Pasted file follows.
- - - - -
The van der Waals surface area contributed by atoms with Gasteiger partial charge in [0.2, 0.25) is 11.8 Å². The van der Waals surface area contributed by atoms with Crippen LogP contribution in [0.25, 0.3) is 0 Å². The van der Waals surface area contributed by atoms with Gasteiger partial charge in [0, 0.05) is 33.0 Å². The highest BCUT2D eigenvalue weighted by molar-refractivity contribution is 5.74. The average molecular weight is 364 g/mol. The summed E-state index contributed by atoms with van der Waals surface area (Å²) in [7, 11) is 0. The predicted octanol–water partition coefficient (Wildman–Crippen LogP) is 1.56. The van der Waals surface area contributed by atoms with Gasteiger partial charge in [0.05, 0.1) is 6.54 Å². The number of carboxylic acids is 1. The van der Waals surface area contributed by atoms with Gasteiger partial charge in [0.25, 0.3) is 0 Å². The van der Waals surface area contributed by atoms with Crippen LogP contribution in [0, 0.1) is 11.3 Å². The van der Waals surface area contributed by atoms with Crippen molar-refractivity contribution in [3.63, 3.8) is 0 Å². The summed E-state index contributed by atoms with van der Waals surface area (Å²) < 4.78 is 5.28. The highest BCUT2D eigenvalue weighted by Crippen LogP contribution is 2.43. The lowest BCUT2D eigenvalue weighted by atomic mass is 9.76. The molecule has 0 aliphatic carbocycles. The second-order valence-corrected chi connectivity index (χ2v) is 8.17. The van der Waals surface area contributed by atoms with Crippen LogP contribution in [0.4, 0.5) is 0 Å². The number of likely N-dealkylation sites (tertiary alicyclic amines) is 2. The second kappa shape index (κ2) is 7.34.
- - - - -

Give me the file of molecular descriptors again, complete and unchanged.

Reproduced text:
The van der Waals surface area contributed by atoms with Gasteiger partial charge in [0.2, 0.25) is 11.8 Å². The van der Waals surface area contributed by atoms with Crippen LogP contribution in [0.25, 0.3) is 0 Å². The van der Waals surface area contributed by atoms with Gasteiger partial charge in [0, 0.05) is 33.0 Å². The highest BCUT2D eigenvalue weighted by molar-refractivity contribution is 5.74. The average molecular weight is 364 g/mol. The summed E-state index contributed by atoms with van der Waals surface area (Å²) in [7, 11) is 0. The predicted octanol–water partition coefficient (Wildman–Crippen LogP) is 1.56. The van der Waals surface area contributed by atoms with Gasteiger partial charge in [0.05, 0.1) is 6.54 Å². The number of carboxylic acids is 1. The van der Waals surface area contributed by atoms with Gasteiger partial charge in [0.25, 0.3) is 0 Å². The van der Waals surface area contributed by atoms with Crippen LogP contribution in [0, 0.1) is 11.3 Å². The van der Waals surface area contributed by atoms with Crippen molar-refractivity contribution in [3.63, 3.8) is 0 Å². The summed E-state index contributed by atoms with van der Waals surface area (Å²) < 4.78 is 5.28. The highest BCUT2D eigenvalue weighted by Crippen LogP contribution is 2.43. The lowest BCUT2D eigenvalue weighted by atomic mass is 9.76. The molecule has 0 aliphatic carbocycles. The second-order valence-corrected chi connectivity index (χ2v) is 8.17. The van der Waals surface area contributed by atoms with Crippen LogP contribution in [0.4, 0.5) is 0 Å². The number of likely N-dealkylation sites (tertiary alicyclic amines) is 2. The second kappa shape index (κ2) is 7.34.